Another drawback to Xsplit is how much CPU it eats up when running. Compared to OBS, Xsplit uses a lot of CPU and can slow down everything else around it. If you’re looking to stream computer games and you’re concerned about the performance of your computer, there’s a good chance that Xsplit will only make the speed and framerate go down which will affect the quality of your stream. If you have a great set up and CPU really isn’t an issue, this shouldn’t be a problem.
1. Completely Free:
That’s right, OBS is free to use by all who have internet and can download software. There is absolutely no cost to you when it comes to using OBS. The project is open source and available to download on GitHub, making it easy for people to get hold of various things. There are no limits on what you can do with OBS; full features are included without paying a cent. This can be seen as a great benefit to those who want to get themselves into streaming without having to pay for their streaming software.
2. Plugins and Programs:
There is a huge community of users on the OBS forums who have come up with a plugin or external program for any need you might have for your stream. Some of the most useful stream additions can be attained thanks to the plugins that are available on the website. Things like an automatic scene switcher, twitch chat to be on stream, stream notifications, music displays, and much more than what I have listed are all something that can be achieved.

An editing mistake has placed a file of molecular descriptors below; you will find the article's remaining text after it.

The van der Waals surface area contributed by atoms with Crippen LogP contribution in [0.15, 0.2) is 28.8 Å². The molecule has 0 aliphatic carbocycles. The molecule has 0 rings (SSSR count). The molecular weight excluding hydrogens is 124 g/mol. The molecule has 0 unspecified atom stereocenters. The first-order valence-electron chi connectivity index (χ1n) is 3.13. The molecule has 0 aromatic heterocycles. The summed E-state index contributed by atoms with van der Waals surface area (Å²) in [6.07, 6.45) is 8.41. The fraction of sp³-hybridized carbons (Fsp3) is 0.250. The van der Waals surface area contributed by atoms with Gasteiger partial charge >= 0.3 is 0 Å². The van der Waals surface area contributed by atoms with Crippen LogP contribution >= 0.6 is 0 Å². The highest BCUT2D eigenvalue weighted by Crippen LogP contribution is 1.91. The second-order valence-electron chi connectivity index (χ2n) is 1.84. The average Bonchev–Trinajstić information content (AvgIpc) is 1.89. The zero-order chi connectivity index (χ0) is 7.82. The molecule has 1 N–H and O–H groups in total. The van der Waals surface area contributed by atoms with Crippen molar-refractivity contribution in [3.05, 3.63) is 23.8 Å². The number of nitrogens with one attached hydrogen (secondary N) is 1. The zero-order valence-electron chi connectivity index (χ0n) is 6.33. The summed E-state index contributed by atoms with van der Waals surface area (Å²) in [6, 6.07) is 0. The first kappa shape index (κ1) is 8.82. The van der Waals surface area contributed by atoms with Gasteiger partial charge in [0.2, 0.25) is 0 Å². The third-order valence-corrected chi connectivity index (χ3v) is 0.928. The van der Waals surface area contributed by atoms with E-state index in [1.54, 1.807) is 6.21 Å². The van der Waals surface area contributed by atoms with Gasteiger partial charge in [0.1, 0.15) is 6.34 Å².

3. Huge Knowledgebase and Support forum:
The OBS website has an entire section dedicated on resources for streaming. There are multiple guides and topics written up for when you might have issues with the software. You can search for your problem on the website, and get results that will usually have an answer for you. If not, the community that posts on the forums is responsible for the majority of the help, so there is almost always someone around to answer your question in the case that you need it answered fast.
4. Computer Friendly:
OBS is known to be one of the most computer friendly software programs due to its resources available. It generally has the lowest CPU usage out of the big streaming software, making it appeal to people who are watching their computer. There is also a multiplatform version that is currently being worked on and is functional for OSX users, which will include an updated Windows version eventually and support for Linux distributions.
1. Not always User-Friendly:
Even though OBS is great once you get it working, it can be somewhat complicated when it comes to setting up OBS the way you want it. Some users have found it to be very overwhelming when you are trying to set up the program. Some would rather download a program and have it work perfectly on install; unfortunately you need to spend some time with OBS in order to have it function the way you want it to.
2. Missing Features:
OBS may have a lot of things going for it, but it is missing some features in comparison to some other streaming software. For example, a scene preview editor or broadcasting to more than one stream at a time are things that you cannot do with OBS. However, even though you cannot currently do that, they are planning on implementing those features with the rewritten multiplatform software. None the less, you cannot do them now, which is a big deal breaker for some people.